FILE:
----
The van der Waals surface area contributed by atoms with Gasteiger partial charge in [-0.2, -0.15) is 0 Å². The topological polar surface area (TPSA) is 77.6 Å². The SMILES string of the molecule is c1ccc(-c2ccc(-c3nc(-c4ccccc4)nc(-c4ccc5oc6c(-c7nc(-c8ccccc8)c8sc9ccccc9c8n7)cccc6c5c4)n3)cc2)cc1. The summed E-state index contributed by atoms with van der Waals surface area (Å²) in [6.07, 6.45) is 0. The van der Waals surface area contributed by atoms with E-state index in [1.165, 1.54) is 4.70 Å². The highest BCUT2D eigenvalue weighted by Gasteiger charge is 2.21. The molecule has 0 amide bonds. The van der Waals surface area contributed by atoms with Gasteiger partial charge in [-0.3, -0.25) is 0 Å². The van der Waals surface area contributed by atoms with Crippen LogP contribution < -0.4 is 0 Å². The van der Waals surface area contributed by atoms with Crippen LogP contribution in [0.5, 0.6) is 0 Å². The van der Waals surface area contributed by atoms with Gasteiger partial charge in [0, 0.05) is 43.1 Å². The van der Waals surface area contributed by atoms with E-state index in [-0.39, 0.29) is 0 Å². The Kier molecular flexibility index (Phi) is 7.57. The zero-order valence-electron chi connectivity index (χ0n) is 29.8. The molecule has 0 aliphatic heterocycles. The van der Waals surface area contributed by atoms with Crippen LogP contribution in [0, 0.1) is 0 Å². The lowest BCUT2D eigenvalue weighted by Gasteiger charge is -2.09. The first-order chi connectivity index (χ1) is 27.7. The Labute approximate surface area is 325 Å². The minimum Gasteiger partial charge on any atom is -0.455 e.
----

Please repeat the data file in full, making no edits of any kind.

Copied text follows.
The van der Waals surface area contributed by atoms with Gasteiger partial charge in [-0.2, -0.15) is 0 Å². The topological polar surface area (TPSA) is 77.6 Å². The SMILES string of the molecule is c1ccc(-c2ccc(-c3nc(-c4ccccc4)nc(-c4ccc5oc6c(-c7nc(-c8ccccc8)c8sc9ccccc9c8n7)cccc6c5c4)n3)cc2)cc1. The summed E-state index contributed by atoms with van der Waals surface area (Å²) in [6.07, 6.45) is 0. The van der Waals surface area contributed by atoms with E-state index in [1.165, 1.54) is 4.70 Å². The highest BCUT2D eigenvalue weighted by Gasteiger charge is 2.21. The molecule has 0 amide bonds. The van der Waals surface area contributed by atoms with Gasteiger partial charge in [-0.3, -0.25) is 0 Å². The van der Waals surface area contributed by atoms with Crippen LogP contribution < -0.4 is 0 Å². The van der Waals surface area contributed by atoms with Crippen LogP contribution in [0.5, 0.6) is 0 Å². The van der Waals surface area contributed by atoms with Gasteiger partial charge in [0, 0.05) is 43.1 Å². The van der Waals surface area contributed by atoms with E-state index in [-0.39, 0.29) is 0 Å². The Kier molecular flexibility index (Phi) is 7.57. The zero-order valence-electron chi connectivity index (χ0n) is 29.8. The molecule has 0 aliphatic heterocycles. The van der Waals surface area contributed by atoms with Crippen LogP contribution in [0, 0.1) is 0 Å². The lowest BCUT2D eigenvalue weighted by Gasteiger charge is -2.09. The first-order chi connectivity index (χ1) is 27.7. The Labute approximate surface area is 325 Å². The minimum Gasteiger partial charge on any atom is -0.455 e.